The parasitoid Dolichogenidea gelechiidivoris eavesdrops on semiochemicals from its host Tuta absoluta and tomato.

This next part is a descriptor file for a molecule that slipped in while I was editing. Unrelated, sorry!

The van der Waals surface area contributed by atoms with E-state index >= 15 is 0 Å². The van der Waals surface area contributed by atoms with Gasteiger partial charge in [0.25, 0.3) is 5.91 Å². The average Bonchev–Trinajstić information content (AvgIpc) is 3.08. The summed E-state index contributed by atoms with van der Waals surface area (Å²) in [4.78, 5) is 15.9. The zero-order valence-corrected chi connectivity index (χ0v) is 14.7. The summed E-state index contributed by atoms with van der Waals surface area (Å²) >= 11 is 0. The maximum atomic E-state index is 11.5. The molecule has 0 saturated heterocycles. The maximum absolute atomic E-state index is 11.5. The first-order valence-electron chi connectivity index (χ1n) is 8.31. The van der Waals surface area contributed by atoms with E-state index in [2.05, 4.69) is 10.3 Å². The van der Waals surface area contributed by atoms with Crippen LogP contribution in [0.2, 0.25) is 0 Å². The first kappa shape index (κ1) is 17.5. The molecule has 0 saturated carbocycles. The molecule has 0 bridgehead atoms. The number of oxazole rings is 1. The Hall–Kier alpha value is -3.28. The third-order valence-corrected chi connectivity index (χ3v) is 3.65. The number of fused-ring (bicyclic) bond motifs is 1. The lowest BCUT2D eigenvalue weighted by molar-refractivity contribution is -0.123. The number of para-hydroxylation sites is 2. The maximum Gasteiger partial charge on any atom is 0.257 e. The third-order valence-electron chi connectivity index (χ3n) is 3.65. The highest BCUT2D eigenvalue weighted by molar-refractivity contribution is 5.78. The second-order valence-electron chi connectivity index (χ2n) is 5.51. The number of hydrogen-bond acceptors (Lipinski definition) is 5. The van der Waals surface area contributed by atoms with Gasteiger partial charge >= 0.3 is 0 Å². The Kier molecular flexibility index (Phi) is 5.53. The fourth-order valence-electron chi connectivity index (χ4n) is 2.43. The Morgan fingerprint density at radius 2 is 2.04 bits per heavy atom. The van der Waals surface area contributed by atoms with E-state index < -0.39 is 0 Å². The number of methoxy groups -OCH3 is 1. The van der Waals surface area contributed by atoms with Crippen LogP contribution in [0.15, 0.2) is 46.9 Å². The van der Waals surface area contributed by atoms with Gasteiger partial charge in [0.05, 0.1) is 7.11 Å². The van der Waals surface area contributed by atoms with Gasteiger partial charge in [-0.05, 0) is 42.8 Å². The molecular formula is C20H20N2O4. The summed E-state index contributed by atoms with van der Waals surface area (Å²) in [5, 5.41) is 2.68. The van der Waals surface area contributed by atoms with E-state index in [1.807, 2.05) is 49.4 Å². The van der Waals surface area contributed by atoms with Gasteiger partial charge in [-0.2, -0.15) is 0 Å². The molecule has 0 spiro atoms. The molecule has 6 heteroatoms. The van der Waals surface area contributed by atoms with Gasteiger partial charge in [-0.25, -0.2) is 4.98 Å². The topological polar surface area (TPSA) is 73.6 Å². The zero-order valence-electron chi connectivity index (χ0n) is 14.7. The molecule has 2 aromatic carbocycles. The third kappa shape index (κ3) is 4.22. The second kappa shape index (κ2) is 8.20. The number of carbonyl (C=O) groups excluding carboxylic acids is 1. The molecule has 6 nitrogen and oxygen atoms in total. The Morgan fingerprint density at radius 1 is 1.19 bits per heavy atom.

Semiochemicals such as herbivore-induced plant volatiles (HIPVs) and host chemicals serve as communication signals for parasitoids searching for oviposition sites. The braconid koinobiont endoparasitoid Dolichogenidea gelechiidivoris (Hymenoptera: Braconidae) efficiently parasitises larvae of Tuta absoluta (Lepidoptera: Gelechiidae), a major pest of tomato (Solanum lycopersicum). However, the attractive compounds used by the parasitoid to locate T. absoluta on host plants are not known. We therefore performed behavioural assays and chemical analyses to investigate the chemical basis of interactions between the parasitoid, the tomato plant and T. absoluta. Y-tube olfactometer bioassays revealed that D. gelechiidivoris was attracted to T. absoluta larvae-infested tomato plant volatiles and preferred volatiles of plants with a high infestation level than those with a low infestation level. The parasitoid was also attracted to volatiles of larval frass and to the sex pheromone of T. absoluta. Coupled gas chromatography-mass spectrometric analyses were performed on plant and frass volatiles. We found both qualitative and quantitative differences in volatile emission between healthy and T. absoluta larvae-infested tomato plants, where volatile emission rate increased with increasing infestation level. The most characteristic volatile compounds which distinguished T. absoluta larvae-infested plants from healthy plants were α-pinene, sabinene, β-myrcene, 2-carene, α-phellandrene, 3-carene, α-terpinene, β-phellandrene, (Z)-β-ocimene, (E)-β-ocimene, allo-ocimene, (E)-β-caryophyllene and methyl salicylate. With the exception of caryophyllene oxide, all larval frass volatile compounds were also found in tomato plant headspace volatiles. Olfactometer bioassays using synthetic compounds revealed that D. gelechiidivoris was attracted to α-pinene, β-myrcene, α-phellandrene, α-terpinene, β-ocimene, methyl salicylate and (E)-β-caryophyllene, and the 7-component blend of these attractants elicited the greatest attraction in the parasitoid. These findings open new avenues for exploiting these attractants as kairomone-based lures to recruit and retain the parasitoid in tomato fields for the biological control of T. absoluta.